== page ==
A U.S. Air Force noncommissioned officer in charge assigned to the 86th Airlift Wing Safety Office was recognized as Airlifter of the Week for leading major office tasks in the first four months after he arrived at Ramstein Air Base, March 11.
Tech. Sgt. Dorian Lewis, 86th AW Safety Office occupational safety technician, established priorities to meet regulatory requirements and provided full-spectrum safety support for the entire Kaiserslautern Military Community.
Occupational safety technicians do various tasks such as inspections, training, mishap notifications, mishap investigations, risk assessments and answering other safety-related questions.
“Mishap investigations can be (opened as a result of) an injury for any reason or damage across the installation,” Lewis said. “We’re not here to investigate for the same reason as the cops. Our whole purpose is mishap prevention, so we can ensure that (the same thing) doesn’t happen to another member on the base.”
Lewis has only been at Ramstein since November. In the first four months, he completed 11 annual safety inspections, identified 37 risks for mitigation across the installation, completed 30 mishap investigations, and recommended action or prevention to the Air Force Safety Center and squadron commander.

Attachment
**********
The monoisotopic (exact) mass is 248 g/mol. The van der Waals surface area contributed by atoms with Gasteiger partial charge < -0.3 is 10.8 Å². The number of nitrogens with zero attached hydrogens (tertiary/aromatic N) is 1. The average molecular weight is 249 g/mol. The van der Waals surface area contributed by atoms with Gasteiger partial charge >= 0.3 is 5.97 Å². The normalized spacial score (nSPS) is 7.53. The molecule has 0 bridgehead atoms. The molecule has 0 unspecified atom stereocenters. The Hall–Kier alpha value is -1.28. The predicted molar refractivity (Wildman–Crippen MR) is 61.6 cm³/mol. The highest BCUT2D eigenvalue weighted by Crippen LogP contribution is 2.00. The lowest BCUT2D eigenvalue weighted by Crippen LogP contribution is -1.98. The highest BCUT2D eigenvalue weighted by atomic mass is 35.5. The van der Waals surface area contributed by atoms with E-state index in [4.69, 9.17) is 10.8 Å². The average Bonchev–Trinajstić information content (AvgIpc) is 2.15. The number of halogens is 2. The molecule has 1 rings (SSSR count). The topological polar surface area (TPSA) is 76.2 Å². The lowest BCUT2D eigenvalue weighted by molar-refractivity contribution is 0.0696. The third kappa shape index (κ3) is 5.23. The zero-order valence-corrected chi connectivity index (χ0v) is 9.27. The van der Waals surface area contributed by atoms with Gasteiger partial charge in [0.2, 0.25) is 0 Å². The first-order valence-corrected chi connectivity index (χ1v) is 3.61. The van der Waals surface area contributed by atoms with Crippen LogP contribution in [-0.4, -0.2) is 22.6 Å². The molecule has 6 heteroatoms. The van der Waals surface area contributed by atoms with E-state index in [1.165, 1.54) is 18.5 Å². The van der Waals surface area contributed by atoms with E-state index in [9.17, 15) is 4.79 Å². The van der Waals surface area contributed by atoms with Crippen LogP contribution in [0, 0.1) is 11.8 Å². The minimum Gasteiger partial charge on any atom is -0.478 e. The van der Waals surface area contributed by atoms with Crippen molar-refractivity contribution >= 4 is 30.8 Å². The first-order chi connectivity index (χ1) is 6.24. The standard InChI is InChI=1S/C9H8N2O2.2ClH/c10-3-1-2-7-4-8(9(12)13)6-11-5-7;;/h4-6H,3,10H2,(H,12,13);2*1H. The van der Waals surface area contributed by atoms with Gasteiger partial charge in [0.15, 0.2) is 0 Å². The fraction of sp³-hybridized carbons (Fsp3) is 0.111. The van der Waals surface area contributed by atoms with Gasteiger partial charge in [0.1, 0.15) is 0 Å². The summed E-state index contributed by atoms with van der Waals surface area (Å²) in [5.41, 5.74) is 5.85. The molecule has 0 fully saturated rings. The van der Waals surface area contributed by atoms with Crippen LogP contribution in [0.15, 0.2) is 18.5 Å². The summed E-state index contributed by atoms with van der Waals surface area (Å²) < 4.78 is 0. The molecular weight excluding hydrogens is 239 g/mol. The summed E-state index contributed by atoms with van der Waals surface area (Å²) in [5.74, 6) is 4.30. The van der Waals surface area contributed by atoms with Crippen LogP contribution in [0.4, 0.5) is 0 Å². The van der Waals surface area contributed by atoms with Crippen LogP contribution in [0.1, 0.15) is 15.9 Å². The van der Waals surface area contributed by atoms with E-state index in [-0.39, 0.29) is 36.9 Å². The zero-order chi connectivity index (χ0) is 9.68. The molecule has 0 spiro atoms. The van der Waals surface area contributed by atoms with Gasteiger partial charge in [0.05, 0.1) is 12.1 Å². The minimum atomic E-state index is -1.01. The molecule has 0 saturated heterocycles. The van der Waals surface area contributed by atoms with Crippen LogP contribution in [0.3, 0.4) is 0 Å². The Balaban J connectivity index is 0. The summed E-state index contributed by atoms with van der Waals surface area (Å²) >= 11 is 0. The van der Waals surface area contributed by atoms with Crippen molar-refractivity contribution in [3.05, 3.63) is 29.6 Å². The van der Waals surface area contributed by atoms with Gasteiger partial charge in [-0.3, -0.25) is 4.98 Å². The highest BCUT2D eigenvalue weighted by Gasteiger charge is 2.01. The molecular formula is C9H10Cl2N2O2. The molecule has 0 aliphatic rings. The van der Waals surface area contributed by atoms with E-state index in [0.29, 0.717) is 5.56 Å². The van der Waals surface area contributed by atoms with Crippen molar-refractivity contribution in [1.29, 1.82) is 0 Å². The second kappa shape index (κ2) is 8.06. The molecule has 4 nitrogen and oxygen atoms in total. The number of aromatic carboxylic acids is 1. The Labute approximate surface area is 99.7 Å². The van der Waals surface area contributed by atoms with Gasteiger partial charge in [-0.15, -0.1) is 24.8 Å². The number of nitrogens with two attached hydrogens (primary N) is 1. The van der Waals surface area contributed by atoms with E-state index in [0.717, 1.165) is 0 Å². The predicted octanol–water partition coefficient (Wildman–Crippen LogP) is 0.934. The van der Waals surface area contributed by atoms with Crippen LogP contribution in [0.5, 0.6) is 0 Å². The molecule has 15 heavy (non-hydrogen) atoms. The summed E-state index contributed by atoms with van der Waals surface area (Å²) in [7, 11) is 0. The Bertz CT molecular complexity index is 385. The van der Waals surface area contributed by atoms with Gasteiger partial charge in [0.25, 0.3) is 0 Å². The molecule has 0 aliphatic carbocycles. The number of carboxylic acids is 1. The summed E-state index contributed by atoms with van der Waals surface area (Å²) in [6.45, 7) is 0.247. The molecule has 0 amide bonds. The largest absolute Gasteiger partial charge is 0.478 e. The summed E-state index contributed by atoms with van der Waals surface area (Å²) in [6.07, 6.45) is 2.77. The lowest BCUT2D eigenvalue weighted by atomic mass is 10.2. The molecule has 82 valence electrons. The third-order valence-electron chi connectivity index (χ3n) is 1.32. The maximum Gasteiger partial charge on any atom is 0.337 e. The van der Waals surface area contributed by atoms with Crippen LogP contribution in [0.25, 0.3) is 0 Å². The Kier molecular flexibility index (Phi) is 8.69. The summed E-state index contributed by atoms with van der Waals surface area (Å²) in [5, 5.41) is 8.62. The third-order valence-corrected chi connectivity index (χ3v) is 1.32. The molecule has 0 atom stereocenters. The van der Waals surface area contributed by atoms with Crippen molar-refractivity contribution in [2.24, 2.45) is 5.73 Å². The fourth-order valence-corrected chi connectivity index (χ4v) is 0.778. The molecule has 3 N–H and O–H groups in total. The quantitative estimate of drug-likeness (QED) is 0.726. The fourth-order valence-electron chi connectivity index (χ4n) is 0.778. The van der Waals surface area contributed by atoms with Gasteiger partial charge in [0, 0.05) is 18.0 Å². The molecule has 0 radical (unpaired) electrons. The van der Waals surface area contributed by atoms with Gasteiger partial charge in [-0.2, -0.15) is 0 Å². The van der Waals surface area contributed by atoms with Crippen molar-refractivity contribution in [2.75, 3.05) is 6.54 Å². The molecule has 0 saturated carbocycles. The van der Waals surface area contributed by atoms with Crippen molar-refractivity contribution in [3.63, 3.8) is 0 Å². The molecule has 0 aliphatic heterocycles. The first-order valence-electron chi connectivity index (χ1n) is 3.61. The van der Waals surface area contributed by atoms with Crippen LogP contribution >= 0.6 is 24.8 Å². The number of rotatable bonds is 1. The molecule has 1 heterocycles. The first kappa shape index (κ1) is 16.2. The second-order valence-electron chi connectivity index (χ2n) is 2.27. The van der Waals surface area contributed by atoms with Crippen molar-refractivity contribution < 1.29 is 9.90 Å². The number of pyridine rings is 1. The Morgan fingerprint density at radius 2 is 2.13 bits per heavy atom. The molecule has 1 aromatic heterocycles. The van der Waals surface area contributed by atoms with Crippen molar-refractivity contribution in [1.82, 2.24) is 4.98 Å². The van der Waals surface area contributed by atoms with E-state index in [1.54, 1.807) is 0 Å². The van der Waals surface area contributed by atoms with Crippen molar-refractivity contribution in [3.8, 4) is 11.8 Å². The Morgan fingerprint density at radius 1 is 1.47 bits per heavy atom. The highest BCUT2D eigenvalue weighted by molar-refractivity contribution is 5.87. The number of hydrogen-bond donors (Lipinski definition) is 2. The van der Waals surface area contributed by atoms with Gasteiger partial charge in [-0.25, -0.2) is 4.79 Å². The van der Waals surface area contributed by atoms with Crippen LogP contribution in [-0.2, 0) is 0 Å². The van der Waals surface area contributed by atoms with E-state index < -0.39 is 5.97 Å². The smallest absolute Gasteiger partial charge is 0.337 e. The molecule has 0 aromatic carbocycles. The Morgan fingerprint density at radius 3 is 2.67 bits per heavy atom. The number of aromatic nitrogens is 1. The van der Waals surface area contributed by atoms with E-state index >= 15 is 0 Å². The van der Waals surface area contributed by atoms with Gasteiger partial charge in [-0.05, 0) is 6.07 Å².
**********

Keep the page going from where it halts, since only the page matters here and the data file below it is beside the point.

Additionally, he trained 90 unit safety representatives to ensure safety policies and procedures are implemented throughout the wing.
“Tech. Sgt. Lewis has taken on the responsibility that is generally filled by four technicians in this role,” said Master Sgt. Daniel Lormand, 86th AW Safety Office occupational safety superintendent. “He’s also been training another technician as well when he’s out on job sites.”
When Lewis receives a mishap, he and the 3-level technician sit down with the Air Force Instruction, so they can both review it.
“I take him along with me, and as I do the task, I explain the job,” said Lewis. “Then if he has any questions when he goes over it, I can actually go over it with him in person while he’s still reading the Career Development Course.”
Lewis has a goal to become a certified safety professional and one day make master sergeant.
“To be a CSP means that I’m a guru at my job, but it’s not just an Air Force certification.” Lewis said. “It’s considered the gold standard for safety professionals.”
CSPs perform professional level safety duties, such as making worksite assessments to determine risks, assessing potential hazards and controls, evaluating risks and hazard control measures, investigating incidents, maintaining and evaluating incident and loss records, and preparing emergency response plans.
Lewis was chosen as Airlifter of the Week for his ability to work through a manning shortage and exceed expectations.
“I could see him in the role as an occupational safety manager and maybe a writer for one of our school houses for the career development course,” Lormand said.